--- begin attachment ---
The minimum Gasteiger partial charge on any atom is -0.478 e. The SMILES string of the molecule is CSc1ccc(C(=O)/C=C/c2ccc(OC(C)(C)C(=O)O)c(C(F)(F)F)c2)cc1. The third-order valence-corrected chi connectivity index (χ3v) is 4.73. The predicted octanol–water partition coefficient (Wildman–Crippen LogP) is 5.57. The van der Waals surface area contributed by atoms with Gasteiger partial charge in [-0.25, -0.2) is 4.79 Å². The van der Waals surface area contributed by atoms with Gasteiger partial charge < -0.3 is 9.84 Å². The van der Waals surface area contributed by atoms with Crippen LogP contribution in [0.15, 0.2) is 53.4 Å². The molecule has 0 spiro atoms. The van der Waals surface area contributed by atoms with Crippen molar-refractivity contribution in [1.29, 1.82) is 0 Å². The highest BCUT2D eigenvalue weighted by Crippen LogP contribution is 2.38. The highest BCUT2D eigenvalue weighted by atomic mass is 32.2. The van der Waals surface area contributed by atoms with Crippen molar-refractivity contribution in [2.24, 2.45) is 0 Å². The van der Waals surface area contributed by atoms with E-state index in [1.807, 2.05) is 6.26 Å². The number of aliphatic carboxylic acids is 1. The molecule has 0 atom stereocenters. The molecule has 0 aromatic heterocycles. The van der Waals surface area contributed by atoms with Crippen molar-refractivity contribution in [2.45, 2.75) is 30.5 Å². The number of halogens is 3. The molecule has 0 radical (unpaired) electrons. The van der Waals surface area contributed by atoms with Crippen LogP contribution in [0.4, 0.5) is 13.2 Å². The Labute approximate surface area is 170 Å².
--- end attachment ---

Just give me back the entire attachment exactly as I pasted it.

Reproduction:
The minimum Gasteiger partial charge on any atom is -0.478 e. The SMILES string of the molecule is CSc1ccc(C(=O)/C=C/c2ccc(OC(C)(C)C(=O)O)c(C(F)(F)F)c2)cc1. The third-order valence-corrected chi connectivity index (χ3v) is 4.73. The predicted octanol–water partition coefficient (Wildman–Crippen LogP) is 5.57. The van der Waals surface area contributed by atoms with Gasteiger partial charge in [-0.25, -0.2) is 4.79 Å². The van der Waals surface area contributed by atoms with Gasteiger partial charge < -0.3 is 9.84 Å². The van der Waals surface area contributed by atoms with Crippen LogP contribution in [0.15, 0.2) is 53.4 Å². The molecule has 0 spiro atoms. The van der Waals surface area contributed by atoms with Crippen molar-refractivity contribution in [1.29, 1.82) is 0 Å². The highest BCUT2D eigenvalue weighted by Crippen LogP contribution is 2.38. The highest BCUT2D eigenvalue weighted by atomic mass is 32.2. The van der Waals surface area contributed by atoms with Crippen molar-refractivity contribution in [2.24, 2.45) is 0 Å². The van der Waals surface area contributed by atoms with E-state index in [1.807, 2.05) is 6.26 Å². The number of aliphatic carboxylic acids is 1. The molecule has 0 atom stereocenters. The molecule has 0 aromatic heterocycles. The van der Waals surface area contributed by atoms with Crippen molar-refractivity contribution in [2.45, 2.75) is 30.5 Å². The number of halogens is 3. The molecule has 0 radical (unpaired) electrons. The van der Waals surface area contributed by atoms with Crippen LogP contribution in [0.4, 0.5) is 13.2 Å². The Labute approximate surface area is 170 Å².